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for that offence. This to a Christian people,
and with the New Testament lying before
himas a sort of dummy, I suppose, to
swear witnesses on. Why does my so-easily-
frightened nationality not take offence at
such things? My hobby shies at shadows;
why does it amble so quietly past these
advertising-vans of Blockheads seeking notoriety ?
Why ? I might as well ask, Why I leave
off here, when I have a long perspective of
Why stretching out before me.



THE Yankees (by whom I mean the pure
New Englanders alone) are reckoned to be
the most inquisitive race of people upon
the face of the habitable globe. They kill
you with questions. All Europe has heard,
through the sapient and incomparable
Diedrich Knickerbocker, the Herodotus of
the Manhattoesof Anthony van Corlear
the trumpeter, who was questioned out of
his horse by a cunning man of Pyquag, and
sent back to New Amsterdam on a vile calico
mare. There is no escaping the interrogations
of a Yankee ; whether in railway-car, on
steamers' hurricane-deck, or in hotel parlour ;
and this the Honourable Amelia Murray
(may she never be kidnapped and sold down
South, there to experience the blessings of
slavery !) knows full well. There is but one
instance on record, I believe, of a Yankee
being worsted, in the query line of
conversation; and this was the questioning
Yankee who persisted in asking the dyspeptic
man with the wooden leg how he had lost his
missing leg, and after much pressing was told,
on a solemn promise that he would ask no
more questions, and under a penalty of dollars
uncountable, that it had been bit off; whereupon,
in an agony of uncertainty as to who
or what had bitten it off, and howwhether
it had fallen a victim to the jaws of deadly
alligator, or catawampous panther, or fiercely-
riled rattlesnake; and, fearing to break his
word, or lose his dollars, he was crestfallen
and confounded, and, ignominiously sloping,
was seen no more in that territory.

But I should like to know what interrogatorial
exigence could equal the pertinacity
with whichto the extent, even, of three
mortal chapters of letter-pressI have been
putting the Great Hotel Question, and, not
content with seeking information, have
volunteered replies myself ? Can anyone wish
to know anything more about hotels ? This
is not a blue-book; and yet I feel myself
already arrived at question number nine
thousand and four; and I have scarcely left
the Royal Hotel, Dan, and feel it a duty to
travel as far as the Grand Junction Hotel,
Beersheba, before I have finished asking

How about Italian hotels ? The discursive
mind at once travels to the Seven Taverns,
the hostelry at Brundusium, to which Horace
travelled ; and to that choice resort of the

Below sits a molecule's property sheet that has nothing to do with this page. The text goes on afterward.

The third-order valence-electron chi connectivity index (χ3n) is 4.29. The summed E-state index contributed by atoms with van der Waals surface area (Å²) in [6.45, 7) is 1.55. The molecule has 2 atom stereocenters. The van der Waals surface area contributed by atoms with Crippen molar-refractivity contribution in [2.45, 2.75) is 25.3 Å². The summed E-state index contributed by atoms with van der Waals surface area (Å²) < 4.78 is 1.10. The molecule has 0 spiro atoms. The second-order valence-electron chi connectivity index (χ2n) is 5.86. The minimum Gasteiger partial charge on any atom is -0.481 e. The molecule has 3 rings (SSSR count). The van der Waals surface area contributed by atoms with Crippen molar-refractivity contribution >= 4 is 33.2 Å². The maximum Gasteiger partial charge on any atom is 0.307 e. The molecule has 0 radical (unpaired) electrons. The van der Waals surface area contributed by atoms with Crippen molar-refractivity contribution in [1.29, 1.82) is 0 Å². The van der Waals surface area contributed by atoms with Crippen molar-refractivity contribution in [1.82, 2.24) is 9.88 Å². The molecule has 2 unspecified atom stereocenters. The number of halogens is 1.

Roman fancy in Pompeii, where Burbo was
licensed to sell neat Falernian ; where the
young patricians were drunk on the premises,
and where there was doubtless commodious
stabling for gilt-wheeled chariots, and the
wild-beast studs of sporting swells of the
equestrian family. But, putting a bar of
twenty centuries, what have I to say of the
Italian hotels of the present day ?

There is the great Caravanserai of
travelling milords : say in Rome, Milan, or
Florence, the Casa Borbonica. This was, in
old times, the palazzo of the princely
Cinquantapercento family : the last prince of
that illustrious housewhich has given cardinals
to the church, generals to the array,
gonfalonieri to the towns, and worthless drones to
the social hive for agesis now a snuffy old
reprobate, burrowing in a mean entresol in a
dark little street of a Parisian Boulevard,
He has sold all his Titians and Guidos to the
Jews. The brocanteurs have all his statuary
and carved furniture, down to the damascened
suit of armour in which his great-grandfather
went to the battle of Rustifustiacone, and
ran away in, and the inlaid dagger with
which his grandmamma slew the monsignore
who had written an epigram against her ;
but he has still his coat of arms, with its
seventy-five quarterings ; and in the picture-
gallery of his once palace, now the salle-à-
manger, there is yet the picture of his
ancestor Hercules, son of Latona, subduing the
Nemæan lion (Menditore, fecit). The Casa
Borbonica (the Comte de Chambord sent to
engage apartments there once, but didn't
come ; whence its legitimist name) has been
an hotel these thirty years. It has a fine
frontage to the river Piccolitto, and is big
enough for a barrack or a small-pox hospital,
Indeed, the somewhat dilapidated condition
of its exterior ornamentation suggests, in no
remote degree, the idea of its being pitted
with that latter ailment. It has acres, so to
speak, of vast, lofty rooms ; it has a grand
saloon, the ceiling painted in fresco with a copy
of Guido's Aurora ; it has a marble paved
vestibule, with a fountain in the middle ; it
has a grand staircase of scagliola, on whose
steps several members of the Cinquautapercento
family have been, in desirable old
romantic picturesque keepsake days, done to
death by the rapiers and partizans of their
friends and relatives ; the ground-floor gives
on to a terrace, and that again on to a garden
in the real Italian style : fountains, straight
clipped avenues, fillagree gates, casts from
the antique gods and goddesses, and sham
ruins ; there are vases full of flowers ; there
are Renaissance doors; there is the suite of
rooms in Malachite and gold; there is the suite
in blue-fluted satin (the Countess de
Demimondoff's rooms) ; and the suite in ivory and
black velvet; there are countless bedroomsfull